A decade ago, management of Business Associate Agreements (BAAs) was relatively easy. In fact, for most industry stakeholders, it was viewed as a low-priority compliance responsibility that essentially amounted to checking off another HIPAA requirement.
Today, the stakes surrounding BAA compliance have become increasingly high. Compliance professionals need to be equipped with a deep understanding of how these agreements fit into a privacy and security strategy and how to optimally manage them. In this white paper, you will learn:
If you are new to healthcare compliance, we applaud your efforts to protect the industry’s most important asset: patient data. We also recognize the overwhelming nature of navigating healthcare’s complex regulatory web and hope to make your job a bit easier.
So, take a deep breath, exhale and consider how the following information can help you optimize one of healthcare’s growing compliance challenges: management of Business Associate Agreements (BAAs).
Depending on the size of your organization, you may have a team of professionals working with you or you may be the one-stop-shop for all compliance matters. The reality is that compliance staffing models vary widely across hospitals, health systems and other healthcare service providers. Yet, regardless of structure, all healthcare compliance leaders share a common reality: your organization shares data with a growing number of business partners and vendors, and BAAs need to be in place to comply with HIPAA.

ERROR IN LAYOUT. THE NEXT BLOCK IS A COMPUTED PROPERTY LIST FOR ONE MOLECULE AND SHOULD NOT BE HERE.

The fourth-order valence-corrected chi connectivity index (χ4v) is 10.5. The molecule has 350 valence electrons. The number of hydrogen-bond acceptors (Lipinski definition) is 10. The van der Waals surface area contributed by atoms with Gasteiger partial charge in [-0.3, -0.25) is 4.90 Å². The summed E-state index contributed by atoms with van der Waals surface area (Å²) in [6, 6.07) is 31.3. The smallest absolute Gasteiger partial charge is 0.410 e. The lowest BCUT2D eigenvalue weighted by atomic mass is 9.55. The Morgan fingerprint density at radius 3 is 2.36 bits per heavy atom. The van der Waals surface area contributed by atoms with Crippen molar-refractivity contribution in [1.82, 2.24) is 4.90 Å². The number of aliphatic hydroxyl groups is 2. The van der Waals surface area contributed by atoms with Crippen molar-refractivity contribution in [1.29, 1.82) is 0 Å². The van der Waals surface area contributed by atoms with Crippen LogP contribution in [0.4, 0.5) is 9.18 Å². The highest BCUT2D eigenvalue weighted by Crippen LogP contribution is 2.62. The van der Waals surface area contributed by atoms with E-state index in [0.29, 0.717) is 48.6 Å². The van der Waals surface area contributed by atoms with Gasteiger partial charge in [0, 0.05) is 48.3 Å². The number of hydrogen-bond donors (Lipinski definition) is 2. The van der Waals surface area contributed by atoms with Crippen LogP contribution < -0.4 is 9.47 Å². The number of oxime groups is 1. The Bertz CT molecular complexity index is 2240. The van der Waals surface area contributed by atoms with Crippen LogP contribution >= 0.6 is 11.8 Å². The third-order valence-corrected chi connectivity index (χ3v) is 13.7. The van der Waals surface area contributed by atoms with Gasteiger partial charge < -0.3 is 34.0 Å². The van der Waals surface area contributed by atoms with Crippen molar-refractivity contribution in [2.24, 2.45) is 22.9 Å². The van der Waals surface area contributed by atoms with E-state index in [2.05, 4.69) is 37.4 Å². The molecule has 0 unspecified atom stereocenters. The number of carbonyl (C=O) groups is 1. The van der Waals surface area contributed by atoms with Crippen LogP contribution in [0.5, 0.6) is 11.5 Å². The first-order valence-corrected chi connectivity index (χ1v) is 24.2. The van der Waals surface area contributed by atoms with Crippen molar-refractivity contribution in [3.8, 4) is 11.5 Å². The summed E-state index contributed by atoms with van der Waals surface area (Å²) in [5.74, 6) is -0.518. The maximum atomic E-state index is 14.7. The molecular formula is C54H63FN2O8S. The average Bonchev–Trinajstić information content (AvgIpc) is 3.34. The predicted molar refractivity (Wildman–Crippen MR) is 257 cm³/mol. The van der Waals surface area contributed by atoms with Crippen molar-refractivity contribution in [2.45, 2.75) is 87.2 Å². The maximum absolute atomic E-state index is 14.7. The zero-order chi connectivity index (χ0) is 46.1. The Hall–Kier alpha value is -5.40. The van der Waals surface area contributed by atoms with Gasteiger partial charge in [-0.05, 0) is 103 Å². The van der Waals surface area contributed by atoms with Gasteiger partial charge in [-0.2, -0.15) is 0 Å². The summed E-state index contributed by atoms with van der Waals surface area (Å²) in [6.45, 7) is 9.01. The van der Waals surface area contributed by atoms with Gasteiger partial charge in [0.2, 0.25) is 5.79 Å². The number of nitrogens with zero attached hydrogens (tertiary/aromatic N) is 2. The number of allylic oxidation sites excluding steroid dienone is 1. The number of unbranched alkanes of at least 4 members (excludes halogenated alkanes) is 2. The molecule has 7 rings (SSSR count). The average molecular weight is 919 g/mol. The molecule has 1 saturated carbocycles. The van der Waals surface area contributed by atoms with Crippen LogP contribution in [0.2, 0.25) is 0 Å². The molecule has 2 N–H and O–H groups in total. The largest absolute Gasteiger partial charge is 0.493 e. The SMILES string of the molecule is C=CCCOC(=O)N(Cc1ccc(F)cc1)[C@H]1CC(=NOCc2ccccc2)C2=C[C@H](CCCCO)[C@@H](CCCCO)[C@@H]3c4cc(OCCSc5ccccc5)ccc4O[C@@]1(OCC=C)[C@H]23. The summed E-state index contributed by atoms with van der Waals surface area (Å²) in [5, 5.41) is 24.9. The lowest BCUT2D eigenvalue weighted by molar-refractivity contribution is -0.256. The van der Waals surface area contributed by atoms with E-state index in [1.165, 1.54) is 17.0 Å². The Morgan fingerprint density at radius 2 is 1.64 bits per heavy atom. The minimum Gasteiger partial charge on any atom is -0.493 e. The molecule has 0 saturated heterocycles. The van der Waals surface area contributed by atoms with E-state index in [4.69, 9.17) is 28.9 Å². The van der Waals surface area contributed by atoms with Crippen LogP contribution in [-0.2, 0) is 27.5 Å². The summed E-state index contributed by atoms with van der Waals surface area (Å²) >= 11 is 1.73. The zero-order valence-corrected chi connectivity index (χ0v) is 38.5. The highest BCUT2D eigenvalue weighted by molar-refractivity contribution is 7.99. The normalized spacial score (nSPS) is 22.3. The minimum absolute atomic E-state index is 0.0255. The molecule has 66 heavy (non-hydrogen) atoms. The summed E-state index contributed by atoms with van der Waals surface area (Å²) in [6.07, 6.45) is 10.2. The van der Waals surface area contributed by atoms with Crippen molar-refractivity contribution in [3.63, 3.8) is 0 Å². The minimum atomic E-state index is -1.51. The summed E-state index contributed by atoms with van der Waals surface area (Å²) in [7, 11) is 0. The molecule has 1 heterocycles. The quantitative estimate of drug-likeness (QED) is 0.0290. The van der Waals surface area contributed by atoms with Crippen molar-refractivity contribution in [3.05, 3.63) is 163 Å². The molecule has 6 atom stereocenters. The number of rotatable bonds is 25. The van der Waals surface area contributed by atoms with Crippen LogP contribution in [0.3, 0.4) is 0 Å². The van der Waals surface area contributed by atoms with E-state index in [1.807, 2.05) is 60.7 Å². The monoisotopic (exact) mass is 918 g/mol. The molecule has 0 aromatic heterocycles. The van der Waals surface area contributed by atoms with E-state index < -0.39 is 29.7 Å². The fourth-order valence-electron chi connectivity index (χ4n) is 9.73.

HIPAA requires that Covered Entities (CEs) and Business Associates (BAs) enter into a written agreement—the BAA—that ensures protected health information (PHI) is managed in accordance with HIPAA guidelines.
An organization is either a CE, BA or a hybrid of the two.
The lines can get blurred. That is why you must not only understand your organization’s classification, but also how that classification may change with each agreement and relationship.
New compliance leaders often find that they have inherited multiple messes: risk analyses and privacy policies are out of date, compliance audits are behind and of course, BAA management is a disaster. If this is you, rest assured that you are not alone in your struggle. BAA management has become increasingly complex in recent years due to a perfect storm of security and regulatory initiatives.
As the compliance lead, you were likely provided documents that describe the policies and procedures related to all areas of privacy, including HIPAA. You were also likely handed a pile of BAAs in either digital or paper format, although it is probably difficult to determine if the stack you are holding is complete or if others exist.
There are many reasons why BAA management has become fragmented. For example, if your organization is like many in healthcare, it has likely completed a merger, acquisition or a strategic partnership in recent years. Or, it has simply been growing.
The momentum behind healthcare consolidation trends shows no sign of slowing, and while these movements are great for creating economies of scale, they wreak havoc on BAA management. Compliance directors like you must often navigate across multiple facilities and departments to locate agreements within disparate systems and paper files. In addition, your organization may not have a centralized compliance function, which means you must identify and reach out to others who have ownership of BAAs. You are not alone in your compliance headaches!
As a simple exercise, industry experts suggest pulling a sample of existing BAAs and writing down the following information about each one: